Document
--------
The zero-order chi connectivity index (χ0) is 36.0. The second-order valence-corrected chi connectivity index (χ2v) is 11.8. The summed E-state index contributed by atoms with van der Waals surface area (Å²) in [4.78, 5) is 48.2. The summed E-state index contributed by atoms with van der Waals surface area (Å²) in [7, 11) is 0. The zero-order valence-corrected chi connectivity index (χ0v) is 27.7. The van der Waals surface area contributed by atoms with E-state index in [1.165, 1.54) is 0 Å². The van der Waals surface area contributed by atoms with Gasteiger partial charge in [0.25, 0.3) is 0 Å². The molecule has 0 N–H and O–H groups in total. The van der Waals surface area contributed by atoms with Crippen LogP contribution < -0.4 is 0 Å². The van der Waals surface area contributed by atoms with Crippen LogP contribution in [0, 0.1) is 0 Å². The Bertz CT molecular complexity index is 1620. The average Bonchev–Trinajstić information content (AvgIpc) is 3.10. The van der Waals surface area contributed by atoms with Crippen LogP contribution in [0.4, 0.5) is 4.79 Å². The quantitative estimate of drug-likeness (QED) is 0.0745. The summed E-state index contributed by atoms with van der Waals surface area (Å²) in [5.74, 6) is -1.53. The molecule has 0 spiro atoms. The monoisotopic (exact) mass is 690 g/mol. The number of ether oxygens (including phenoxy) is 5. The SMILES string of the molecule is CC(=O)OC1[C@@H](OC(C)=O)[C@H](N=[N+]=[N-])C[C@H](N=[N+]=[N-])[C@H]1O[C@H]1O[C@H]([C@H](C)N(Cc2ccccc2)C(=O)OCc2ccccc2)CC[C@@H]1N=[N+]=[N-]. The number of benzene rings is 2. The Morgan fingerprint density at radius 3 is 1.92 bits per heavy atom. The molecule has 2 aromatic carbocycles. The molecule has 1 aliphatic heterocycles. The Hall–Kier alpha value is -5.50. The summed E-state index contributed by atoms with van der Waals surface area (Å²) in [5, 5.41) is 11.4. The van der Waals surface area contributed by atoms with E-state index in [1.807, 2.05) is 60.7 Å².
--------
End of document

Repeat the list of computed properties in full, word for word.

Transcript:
The zero-order chi connectivity index (χ0) is 36.0. The second-order valence-corrected chi connectivity index (χ2v) is 11.8. The summed E-state index contributed by atoms with van der Waals surface area (Å²) in [4.78, 5) is 48.2. The summed E-state index contributed by atoms with van der Waals surface area (Å²) in [7, 11) is 0. The zero-order valence-corrected chi connectivity index (χ0v) is 27.7. The van der Waals surface area contributed by atoms with E-state index in [1.165, 1.54) is 0 Å². The van der Waals surface area contributed by atoms with Gasteiger partial charge in [0.25, 0.3) is 0 Å². The molecule has 0 N–H and O–H groups in total. The van der Waals surface area contributed by atoms with Crippen LogP contribution < -0.4 is 0 Å². The van der Waals surface area contributed by atoms with Crippen LogP contribution in [0, 0.1) is 0 Å². The Bertz CT molecular complexity index is 1620. The average Bonchev–Trinajstić information content (AvgIpc) is 3.10. The van der Waals surface area contributed by atoms with Crippen LogP contribution in [0.4, 0.5) is 4.79 Å². The quantitative estimate of drug-likeness (QED) is 0.0745. The summed E-state index contributed by atoms with van der Waals surface area (Å²) in [5.74, 6) is -1.53. The molecule has 0 spiro atoms. The monoisotopic (exact) mass is 690 g/mol. The number of ether oxygens (including phenoxy) is 5. The SMILES string of the molecule is CC(=O)OC1[C@@H](OC(C)=O)[C@H](N=[N+]=[N-])C[C@H](N=[N+]=[N-])[C@H]1O[C@H]1O[C@H]([C@H](C)N(Cc2ccccc2)C(=O)OCc2ccccc2)CC[C@@H]1N=[N+]=[N-]. The number of benzene rings is 2. The Morgan fingerprint density at radius 3 is 1.92 bits per heavy atom. The molecule has 2 aromatic carbocycles. The molecule has 1 aliphatic heterocycles. The Hall–Kier alpha value is -5.50. The summed E-state index contributed by atoms with van der Waals surface area (Å²) in [5, 5.41) is 11.4. The van der Waals surface area contributed by atoms with E-state index in [1.807, 2.05) is 60.7 Å².